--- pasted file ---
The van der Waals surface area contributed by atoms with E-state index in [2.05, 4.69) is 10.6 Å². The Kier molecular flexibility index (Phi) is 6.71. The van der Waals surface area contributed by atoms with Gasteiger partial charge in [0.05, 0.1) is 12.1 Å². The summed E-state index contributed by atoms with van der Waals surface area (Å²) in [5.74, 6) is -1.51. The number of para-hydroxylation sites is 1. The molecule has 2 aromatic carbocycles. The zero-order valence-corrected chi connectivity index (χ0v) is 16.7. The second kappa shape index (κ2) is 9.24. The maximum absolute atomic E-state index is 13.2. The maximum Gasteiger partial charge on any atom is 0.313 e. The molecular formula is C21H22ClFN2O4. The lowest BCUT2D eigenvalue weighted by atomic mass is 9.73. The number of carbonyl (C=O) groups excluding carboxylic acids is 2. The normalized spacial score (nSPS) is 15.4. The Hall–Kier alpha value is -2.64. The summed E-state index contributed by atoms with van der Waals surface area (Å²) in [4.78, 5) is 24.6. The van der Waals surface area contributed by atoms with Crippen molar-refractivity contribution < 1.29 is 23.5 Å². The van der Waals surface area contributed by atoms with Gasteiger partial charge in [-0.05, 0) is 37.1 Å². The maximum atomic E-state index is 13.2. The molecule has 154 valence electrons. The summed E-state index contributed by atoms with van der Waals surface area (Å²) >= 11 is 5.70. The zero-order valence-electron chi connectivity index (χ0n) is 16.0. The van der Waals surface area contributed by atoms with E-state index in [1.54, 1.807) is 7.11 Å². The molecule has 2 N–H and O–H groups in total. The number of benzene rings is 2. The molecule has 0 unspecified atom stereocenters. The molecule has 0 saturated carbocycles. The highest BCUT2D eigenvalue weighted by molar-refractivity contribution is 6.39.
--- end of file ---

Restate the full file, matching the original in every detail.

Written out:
The van der Waals surface area contributed by atoms with E-state index in [2.05, 4.69) is 10.6 Å². The Kier molecular flexibility index (Phi) is 6.71. The van der Waals surface area contributed by atoms with Gasteiger partial charge in [0.05, 0.1) is 12.1 Å². The summed E-state index contributed by atoms with van der Waals surface area (Å²) in [5.74, 6) is -1.51. The number of para-hydroxylation sites is 1. The molecule has 2 aromatic carbocycles. The zero-order valence-corrected chi connectivity index (χ0v) is 16.7. The second kappa shape index (κ2) is 9.24. The maximum absolute atomic E-state index is 13.2. The maximum Gasteiger partial charge on any atom is 0.313 e. The molecular formula is C21H22ClFN2O4. The lowest BCUT2D eigenvalue weighted by atomic mass is 9.73. The number of carbonyl (C=O) groups excluding carboxylic acids is 2. The normalized spacial score (nSPS) is 15.4. The Hall–Kier alpha value is -2.64. The summed E-state index contributed by atoms with van der Waals surface area (Å²) in [4.78, 5) is 24.6. The van der Waals surface area contributed by atoms with Crippen molar-refractivity contribution < 1.29 is 23.5 Å². The van der Waals surface area contributed by atoms with Gasteiger partial charge in [-0.05, 0) is 37.1 Å². The maximum atomic E-state index is 13.2. The molecule has 154 valence electrons. The summed E-state index contributed by atoms with van der Waals surface area (Å²) >= 11 is 5.70. The zero-order valence-electron chi connectivity index (χ0n) is 16.0. The van der Waals surface area contributed by atoms with E-state index in [1.54, 1.807) is 7.11 Å². The molecule has 2 N–H and O–H groups in total. The number of benzene rings is 2. The molecule has 0 unspecified atom stereocenters. The molecule has 0 saturated carbocycles. The highest BCUT2D eigenvalue weighted by molar-refractivity contribution is 6.39.